Each router in the routing area uses the link-state database and SPF algorithm to construct the SPF tree.
For example, using the link-state information from all other routers, R1 can now begin to construct an SPF tree of the network. To begin, the SPF algorithm interprets each router’s LSP to identify networks and associated costs.
In Figure 1, R1 identifies its directly connected networks and costs.
In Figures 2 through 5, R1 keeps adding any unknown network and associated costs to the SPF tree. Notice that R1 ignores any networks it has already identified.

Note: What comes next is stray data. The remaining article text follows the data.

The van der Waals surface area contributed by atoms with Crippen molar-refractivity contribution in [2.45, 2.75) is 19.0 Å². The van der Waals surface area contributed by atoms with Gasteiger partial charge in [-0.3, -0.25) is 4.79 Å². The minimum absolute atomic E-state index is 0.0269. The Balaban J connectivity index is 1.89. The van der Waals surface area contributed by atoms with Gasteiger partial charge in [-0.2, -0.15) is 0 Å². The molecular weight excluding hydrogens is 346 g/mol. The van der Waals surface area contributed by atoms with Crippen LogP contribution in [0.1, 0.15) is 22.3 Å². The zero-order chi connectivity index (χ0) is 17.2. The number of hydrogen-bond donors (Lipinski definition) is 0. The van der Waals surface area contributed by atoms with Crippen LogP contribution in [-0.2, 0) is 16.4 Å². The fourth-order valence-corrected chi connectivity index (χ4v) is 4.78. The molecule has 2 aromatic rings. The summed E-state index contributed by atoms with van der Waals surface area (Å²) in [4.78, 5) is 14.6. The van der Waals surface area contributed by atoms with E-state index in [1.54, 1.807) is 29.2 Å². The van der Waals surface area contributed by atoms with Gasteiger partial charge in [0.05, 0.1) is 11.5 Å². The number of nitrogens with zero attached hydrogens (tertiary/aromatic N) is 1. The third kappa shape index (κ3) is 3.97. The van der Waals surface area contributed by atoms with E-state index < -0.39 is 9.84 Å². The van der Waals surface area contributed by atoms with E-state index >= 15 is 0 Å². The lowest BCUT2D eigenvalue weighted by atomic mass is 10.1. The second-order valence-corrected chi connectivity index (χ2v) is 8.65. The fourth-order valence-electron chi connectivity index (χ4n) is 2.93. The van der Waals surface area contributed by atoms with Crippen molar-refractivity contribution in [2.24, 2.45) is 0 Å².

The SPF algorithm then calculates the shortest paths to reach each individual network resulting in the SPF tree as shown in Figure 6. R1 now has a complete topology view of the link-state area.
Each router constructs its own SPF tree independently from all other routers. To ensure proper routing, the link-state databases used to construct those trees must be identical on all routers.